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Attorney General Bonta Joins Multistate Coalition in Defense of School Policy to Reduce Barriers to Education for Underrepresented Student Groups

OAKLAND – California Attorney General Rob Bonta today announced joining a coalition of 16 attorneys general in an amicus brief in support of a Virginia School Board’s race-neutral admissions policy aimed at reducing barriers to a quality education for underrepresented student groups. In the amicus brief in TJ v. Fairfax County School Board, the coalition urges the appellate court to overturn the district court's ruling — which threatens to seriously impair the ability of states to implement effective, inclusive policies for all individuals, regardless of race, socioeconomic status, or background — and highlights the states' interest in eradicating discrimination in all its forms.

“Every child, no matter their background, deserves equal access to a quality education,” said Attorney General Bonta. “It is essential that we break down barriers that stand in the way. And, also recognize that centuries of structural racism and discrimination have cast a shadow on our education system and continue to impede access for marginalized communities — particularly Black and Latino students. We must support commonsense policies that foster greater diversity and, wherever we see them, address these historical wrongs. We respectfully ask the appellate court to reinforce that which we know to be true: all children should have access to a quality education.”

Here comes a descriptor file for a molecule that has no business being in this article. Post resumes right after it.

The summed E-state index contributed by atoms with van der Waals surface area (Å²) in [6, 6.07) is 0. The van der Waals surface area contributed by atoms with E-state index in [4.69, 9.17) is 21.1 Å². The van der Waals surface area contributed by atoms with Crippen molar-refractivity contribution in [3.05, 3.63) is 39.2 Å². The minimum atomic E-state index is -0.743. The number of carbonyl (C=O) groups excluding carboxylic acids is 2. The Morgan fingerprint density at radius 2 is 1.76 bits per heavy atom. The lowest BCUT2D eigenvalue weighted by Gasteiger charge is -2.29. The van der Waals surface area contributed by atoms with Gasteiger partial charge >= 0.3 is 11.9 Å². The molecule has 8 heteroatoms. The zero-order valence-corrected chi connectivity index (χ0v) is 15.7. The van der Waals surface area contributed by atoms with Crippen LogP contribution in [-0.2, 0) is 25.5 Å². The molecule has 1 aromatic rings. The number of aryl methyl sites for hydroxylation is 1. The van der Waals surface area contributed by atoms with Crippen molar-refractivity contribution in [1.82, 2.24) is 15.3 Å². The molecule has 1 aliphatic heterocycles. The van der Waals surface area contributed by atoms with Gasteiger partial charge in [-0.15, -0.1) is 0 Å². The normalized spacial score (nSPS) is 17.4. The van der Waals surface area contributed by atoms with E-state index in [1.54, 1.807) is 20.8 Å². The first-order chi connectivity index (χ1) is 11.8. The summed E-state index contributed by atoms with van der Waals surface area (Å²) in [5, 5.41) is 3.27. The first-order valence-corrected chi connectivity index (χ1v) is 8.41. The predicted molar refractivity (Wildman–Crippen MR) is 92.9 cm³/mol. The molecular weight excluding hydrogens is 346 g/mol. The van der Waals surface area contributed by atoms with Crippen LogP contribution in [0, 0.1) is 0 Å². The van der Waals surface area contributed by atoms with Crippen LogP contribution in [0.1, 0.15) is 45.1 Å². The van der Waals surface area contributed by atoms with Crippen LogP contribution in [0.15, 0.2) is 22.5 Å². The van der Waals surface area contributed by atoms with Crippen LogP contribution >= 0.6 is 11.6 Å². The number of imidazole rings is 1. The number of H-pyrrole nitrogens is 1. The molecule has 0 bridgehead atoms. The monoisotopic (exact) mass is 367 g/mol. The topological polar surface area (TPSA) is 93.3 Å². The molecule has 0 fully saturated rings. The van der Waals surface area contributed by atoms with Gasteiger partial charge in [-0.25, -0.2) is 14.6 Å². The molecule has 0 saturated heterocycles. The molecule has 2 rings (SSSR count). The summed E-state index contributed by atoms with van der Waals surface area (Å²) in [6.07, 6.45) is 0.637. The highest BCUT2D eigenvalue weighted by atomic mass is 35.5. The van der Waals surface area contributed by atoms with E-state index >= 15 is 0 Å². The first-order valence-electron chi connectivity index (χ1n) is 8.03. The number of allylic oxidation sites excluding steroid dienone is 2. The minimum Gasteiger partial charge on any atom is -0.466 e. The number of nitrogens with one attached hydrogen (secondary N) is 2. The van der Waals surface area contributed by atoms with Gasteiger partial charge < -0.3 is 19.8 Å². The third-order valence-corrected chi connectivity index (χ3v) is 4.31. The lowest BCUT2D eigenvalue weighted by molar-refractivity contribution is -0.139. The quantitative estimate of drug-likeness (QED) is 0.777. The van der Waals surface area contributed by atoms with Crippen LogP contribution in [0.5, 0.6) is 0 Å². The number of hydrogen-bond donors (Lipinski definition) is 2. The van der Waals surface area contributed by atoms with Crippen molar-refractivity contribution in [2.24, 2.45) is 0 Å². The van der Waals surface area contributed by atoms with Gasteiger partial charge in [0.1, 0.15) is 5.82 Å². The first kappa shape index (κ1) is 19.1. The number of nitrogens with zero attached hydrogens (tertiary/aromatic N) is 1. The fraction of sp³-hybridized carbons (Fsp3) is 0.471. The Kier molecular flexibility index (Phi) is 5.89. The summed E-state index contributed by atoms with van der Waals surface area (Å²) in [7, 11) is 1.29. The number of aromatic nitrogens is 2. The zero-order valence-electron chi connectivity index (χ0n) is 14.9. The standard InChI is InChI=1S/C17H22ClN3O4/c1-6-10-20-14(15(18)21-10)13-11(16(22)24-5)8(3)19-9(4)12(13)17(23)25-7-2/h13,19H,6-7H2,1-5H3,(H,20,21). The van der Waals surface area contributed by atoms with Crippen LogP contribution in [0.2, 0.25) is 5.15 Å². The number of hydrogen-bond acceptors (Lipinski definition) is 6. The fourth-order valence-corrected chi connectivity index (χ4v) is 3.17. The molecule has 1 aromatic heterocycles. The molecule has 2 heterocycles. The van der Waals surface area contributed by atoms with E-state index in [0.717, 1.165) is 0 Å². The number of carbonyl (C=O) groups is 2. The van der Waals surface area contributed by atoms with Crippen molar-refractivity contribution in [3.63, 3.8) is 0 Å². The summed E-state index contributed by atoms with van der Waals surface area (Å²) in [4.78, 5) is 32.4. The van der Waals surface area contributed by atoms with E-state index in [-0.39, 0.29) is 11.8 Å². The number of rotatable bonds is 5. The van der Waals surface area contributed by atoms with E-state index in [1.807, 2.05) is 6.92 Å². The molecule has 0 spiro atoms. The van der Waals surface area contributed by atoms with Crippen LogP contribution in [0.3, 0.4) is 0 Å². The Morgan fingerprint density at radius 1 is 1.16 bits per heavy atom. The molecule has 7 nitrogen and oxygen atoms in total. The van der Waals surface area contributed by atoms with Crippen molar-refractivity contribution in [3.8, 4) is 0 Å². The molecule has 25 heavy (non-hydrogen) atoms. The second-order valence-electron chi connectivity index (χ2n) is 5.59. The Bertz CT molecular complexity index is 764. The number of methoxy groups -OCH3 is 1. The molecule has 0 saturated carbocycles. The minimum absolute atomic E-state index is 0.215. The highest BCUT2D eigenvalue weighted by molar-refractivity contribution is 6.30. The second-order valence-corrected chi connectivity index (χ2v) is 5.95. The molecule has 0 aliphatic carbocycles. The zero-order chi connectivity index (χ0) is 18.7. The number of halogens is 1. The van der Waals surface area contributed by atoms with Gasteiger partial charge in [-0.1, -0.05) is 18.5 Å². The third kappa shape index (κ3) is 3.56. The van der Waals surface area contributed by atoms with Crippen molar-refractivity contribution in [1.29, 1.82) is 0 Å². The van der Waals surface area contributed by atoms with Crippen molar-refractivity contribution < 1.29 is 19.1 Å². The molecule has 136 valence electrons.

The school in question in the case, Jefferson High, is consistently ranked as one of the best public high schools in the nation. However, in 2020, only 2% of Black Students and 3% of Latino students from the surrounding middle schools were admitted. In response to the lack of equitable access to Jefferson High, the school board instituted a race-neutral admissions policy that aimed to remove barriers that had excluded certain student communities by, among other things, increasing outreach into underrepresented middle schools, eliminating the application fee, and granting admission to the top 1.5% of eligible eighth graders from each middle school served by the school board. As a result of the policy, the school’s Black, Latino, and economically disadvantaged student populations increased dramatically. However, at the district court level, the court held that the school board’s race-neutral efforts to eliminate some of the geographic, financial, and other obstacles that limited access to economically disadvantaged and minority students at the elite high school were unlawful. In the amicus brief, the coalition argues that if the ruling remains in place, it threatens to undermine a broad range of race-neutral efforts aimed at tackling discrimination and increasing diversity across the nation.

In filing the amicus brief, Attorney General Bonta joins the attorneys general of Massachusetts, Colorado, Delaware, the District of Columbia, Hawaii, Illinois, Maine, Maryland, Michigan, Minnesota, New Mexico, New York, Oregon, Vermont, and Washington.

A copy of the amicus brief is available here.